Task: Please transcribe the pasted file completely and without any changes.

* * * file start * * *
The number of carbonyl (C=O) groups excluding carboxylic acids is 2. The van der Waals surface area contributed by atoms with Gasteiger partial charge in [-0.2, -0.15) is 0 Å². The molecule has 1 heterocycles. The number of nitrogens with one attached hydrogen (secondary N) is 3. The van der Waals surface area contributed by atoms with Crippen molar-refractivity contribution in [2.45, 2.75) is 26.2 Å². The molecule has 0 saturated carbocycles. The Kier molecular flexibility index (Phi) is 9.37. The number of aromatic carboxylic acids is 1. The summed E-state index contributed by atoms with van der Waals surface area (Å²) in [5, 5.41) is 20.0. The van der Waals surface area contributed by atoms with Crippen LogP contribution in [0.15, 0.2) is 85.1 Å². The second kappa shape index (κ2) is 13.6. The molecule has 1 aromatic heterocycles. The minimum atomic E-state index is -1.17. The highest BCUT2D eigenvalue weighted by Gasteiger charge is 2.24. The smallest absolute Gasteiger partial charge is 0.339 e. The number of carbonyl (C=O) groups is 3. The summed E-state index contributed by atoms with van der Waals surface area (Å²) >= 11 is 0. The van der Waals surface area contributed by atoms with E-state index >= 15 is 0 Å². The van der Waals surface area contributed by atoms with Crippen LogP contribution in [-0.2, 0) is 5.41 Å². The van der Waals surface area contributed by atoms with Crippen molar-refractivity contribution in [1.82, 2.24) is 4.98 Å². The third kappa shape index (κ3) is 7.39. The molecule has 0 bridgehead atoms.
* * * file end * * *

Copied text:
The number of carbonyl (C=O) groups excluding carboxylic acids is 2. The van der Waals surface area contributed by atoms with Gasteiger partial charge in [-0.2, -0.15) is 0 Å². The molecule has 1 heterocycles. The number of nitrogens with one attached hydrogen (secondary N) is 3. The van der Waals surface area contributed by atoms with Crippen molar-refractivity contribution in [2.45, 2.75) is 26.2 Å². The molecule has 0 saturated carbocycles. The Kier molecular flexibility index (Phi) is 9.37. The number of aromatic carboxylic acids is 1. The summed E-state index contributed by atoms with van der Waals surface area (Å²) in [5, 5.41) is 20.0. The van der Waals surface area contributed by atoms with Crippen LogP contribution in [0.15, 0.2) is 85.1 Å². The second kappa shape index (κ2) is 13.6. The molecule has 1 aromatic heterocycles. The minimum atomic E-state index is -1.17. The highest BCUT2D eigenvalue weighted by Gasteiger charge is 2.24. The smallest absolute Gasteiger partial charge is 0.339 e. The number of carbonyl (C=O) groups is 3. The summed E-state index contributed by atoms with van der Waals surface area (Å²) >= 11 is 0. The van der Waals surface area contributed by atoms with E-state index >= 15 is 0 Å². The van der Waals surface area contributed by atoms with Crippen LogP contribution in [-0.2, 0) is 5.41 Å². The van der Waals surface area contributed by atoms with Crippen molar-refractivity contribution in [1.82, 2.24) is 4.98 Å². The third kappa shape index (κ3) is 7.39. The molecule has 0 bridgehead atoms.